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Photograph of Import News at Oliver Coffee: Aliya Naumoff

Import News is a new independent magazine shop with hard-to-find snacks

Import News offers a "cross between a Parisian tabac, a Japanese 7-Eleven and an Italian train-station cafe."

By Emma Orlow
Advertising

We're tired of hearing that print is dying. And, yes, we're biased as we produce our own Time Out New York in print. Sure, publications like ourselves are placing more emphasis on digital than ever. But, two years ago, when Sasha Laing and Ken Miller opened their first magazine shop with snacks sourced from around the world, they realized what was missing from print was the environment; an aesthetically-pleasing space where readers could pick up a specialty magazine on niche topics flipping through while enjoying a mango Pocky stick or two. Thus, Import News was born: first cropping up inside Chinatown's Oliver Coffee. In 2019, they opened up at Fellow Barber, a barber shop. And, just this spring, they've opened inside Public Records, the new hifi listening bar with a vegan restaurant. Import News also has stands in Los Angeles and San Francisco, with more coming soon. 

We spoke with founders, Sasha Laing and Ken Miller, about why they wanted to take on print in a time that seems risky for it, their favorite snacks and more. 

Where did you see a gap in the way that indie magazines were being distributed and displayed?
In Europe and Asia, there is a pretty good network of shops dedicated to independent publications, but until recently, it was rare to find speciality spaces like that in the U.S. There is an incredible boom in independent publishing happening across the world right now, so we wanted to create a space that would support and promote those publishers.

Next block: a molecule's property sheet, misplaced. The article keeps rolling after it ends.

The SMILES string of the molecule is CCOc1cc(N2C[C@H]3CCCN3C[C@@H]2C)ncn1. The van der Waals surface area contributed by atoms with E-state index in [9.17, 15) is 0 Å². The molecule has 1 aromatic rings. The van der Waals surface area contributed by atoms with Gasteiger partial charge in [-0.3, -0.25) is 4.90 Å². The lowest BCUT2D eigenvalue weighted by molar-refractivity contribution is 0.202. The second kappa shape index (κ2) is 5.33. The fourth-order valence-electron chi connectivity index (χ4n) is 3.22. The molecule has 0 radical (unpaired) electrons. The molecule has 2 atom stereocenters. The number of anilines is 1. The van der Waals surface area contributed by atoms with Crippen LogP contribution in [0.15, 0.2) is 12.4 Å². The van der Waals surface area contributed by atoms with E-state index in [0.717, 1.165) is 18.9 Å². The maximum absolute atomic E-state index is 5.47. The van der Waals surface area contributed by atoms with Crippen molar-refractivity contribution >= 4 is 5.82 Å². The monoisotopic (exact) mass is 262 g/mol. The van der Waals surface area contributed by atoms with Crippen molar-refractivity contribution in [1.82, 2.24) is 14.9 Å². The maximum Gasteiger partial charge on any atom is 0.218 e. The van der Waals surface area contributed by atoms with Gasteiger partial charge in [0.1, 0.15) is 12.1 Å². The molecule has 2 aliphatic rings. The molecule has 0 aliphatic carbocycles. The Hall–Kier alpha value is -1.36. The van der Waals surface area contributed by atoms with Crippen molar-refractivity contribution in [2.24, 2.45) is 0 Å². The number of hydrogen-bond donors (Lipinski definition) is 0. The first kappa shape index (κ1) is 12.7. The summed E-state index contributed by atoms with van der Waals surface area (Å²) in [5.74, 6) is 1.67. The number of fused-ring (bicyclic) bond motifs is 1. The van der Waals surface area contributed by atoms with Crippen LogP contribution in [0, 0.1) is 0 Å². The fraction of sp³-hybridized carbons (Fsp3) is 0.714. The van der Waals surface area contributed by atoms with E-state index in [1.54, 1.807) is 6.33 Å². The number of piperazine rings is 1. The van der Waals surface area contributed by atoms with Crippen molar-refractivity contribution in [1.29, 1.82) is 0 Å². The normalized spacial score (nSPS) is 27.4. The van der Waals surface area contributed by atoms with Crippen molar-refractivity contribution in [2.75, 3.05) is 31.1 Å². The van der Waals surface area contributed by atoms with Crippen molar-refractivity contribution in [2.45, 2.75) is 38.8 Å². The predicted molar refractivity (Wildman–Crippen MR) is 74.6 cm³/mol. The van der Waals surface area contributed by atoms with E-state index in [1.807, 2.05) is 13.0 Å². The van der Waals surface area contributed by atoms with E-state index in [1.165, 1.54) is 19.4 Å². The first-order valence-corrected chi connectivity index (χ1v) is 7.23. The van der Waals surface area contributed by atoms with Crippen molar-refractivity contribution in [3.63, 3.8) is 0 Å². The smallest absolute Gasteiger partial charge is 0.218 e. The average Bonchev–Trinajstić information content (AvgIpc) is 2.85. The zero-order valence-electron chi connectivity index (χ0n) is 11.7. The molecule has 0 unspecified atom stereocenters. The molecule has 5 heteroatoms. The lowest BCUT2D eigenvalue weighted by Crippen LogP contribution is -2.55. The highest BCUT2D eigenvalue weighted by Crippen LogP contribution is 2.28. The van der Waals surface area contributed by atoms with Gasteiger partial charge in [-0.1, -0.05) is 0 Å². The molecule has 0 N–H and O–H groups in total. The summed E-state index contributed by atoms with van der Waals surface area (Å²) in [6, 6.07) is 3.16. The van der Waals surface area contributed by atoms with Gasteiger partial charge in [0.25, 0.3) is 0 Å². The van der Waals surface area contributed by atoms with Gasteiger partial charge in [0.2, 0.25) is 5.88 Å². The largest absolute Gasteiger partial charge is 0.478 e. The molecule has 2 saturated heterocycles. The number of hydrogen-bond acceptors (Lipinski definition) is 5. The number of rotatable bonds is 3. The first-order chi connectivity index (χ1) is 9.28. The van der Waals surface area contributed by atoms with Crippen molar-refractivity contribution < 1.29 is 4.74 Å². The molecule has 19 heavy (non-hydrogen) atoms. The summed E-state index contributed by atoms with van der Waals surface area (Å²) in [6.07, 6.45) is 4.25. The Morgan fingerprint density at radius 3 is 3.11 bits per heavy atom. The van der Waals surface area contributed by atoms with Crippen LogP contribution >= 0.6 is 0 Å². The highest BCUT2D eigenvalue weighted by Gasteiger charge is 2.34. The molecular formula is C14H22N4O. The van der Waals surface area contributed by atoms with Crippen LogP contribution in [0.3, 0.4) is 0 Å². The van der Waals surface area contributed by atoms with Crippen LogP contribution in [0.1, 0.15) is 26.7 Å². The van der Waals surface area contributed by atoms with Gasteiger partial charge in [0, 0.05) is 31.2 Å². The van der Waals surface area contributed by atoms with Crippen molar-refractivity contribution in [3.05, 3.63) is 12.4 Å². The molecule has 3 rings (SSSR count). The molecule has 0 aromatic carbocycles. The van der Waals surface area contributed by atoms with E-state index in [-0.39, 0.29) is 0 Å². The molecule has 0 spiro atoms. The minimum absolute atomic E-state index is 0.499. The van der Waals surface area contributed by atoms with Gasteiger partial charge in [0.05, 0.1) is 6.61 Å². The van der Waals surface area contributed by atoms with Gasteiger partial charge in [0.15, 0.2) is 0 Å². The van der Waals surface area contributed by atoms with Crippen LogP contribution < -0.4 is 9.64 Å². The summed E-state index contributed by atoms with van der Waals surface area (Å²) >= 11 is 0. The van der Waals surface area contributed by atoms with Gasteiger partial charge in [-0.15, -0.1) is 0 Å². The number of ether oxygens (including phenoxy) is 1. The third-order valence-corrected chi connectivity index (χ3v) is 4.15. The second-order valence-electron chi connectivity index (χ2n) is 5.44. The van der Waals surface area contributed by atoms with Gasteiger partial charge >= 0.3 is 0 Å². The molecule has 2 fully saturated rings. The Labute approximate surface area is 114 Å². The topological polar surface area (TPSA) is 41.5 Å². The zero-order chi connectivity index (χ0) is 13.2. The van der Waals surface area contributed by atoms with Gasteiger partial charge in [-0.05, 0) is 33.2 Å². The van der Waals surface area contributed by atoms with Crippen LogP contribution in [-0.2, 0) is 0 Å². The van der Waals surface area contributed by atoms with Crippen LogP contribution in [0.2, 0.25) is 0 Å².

Another gap we noticed was a little more social/practical—we wanted to create a space where people could go when they had an hour to kill, where they could find some inspiration or discover something new. We all spend a lot of time online and it’s nice to have places where you can take a break and interact with physical objects. You can get so much out of spending even just a few minutes with some thoughtfully made things—we really appreciate the design and ideas that go into the products we carry, from print to snack packaging.

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Looking forward to the weekend.

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Was the first-ever location at Oliver Coffee? How did that partnership come to be?
Yep! We loved the neighborhood and Aisa Shelley—who owns the local bars Mr. Fong's and Primo’s, and who opened Oliver Coffee with Lucas Moranis a longtime friend. He shared our vision of a space that was international, yet a neighborhood institution. A cross between a Parisian tabac, a Japanese 7-Eleven and an Italian train-station cafe.

What were you both doing before you launched? Is Import News your full-time jobs or a side hustle?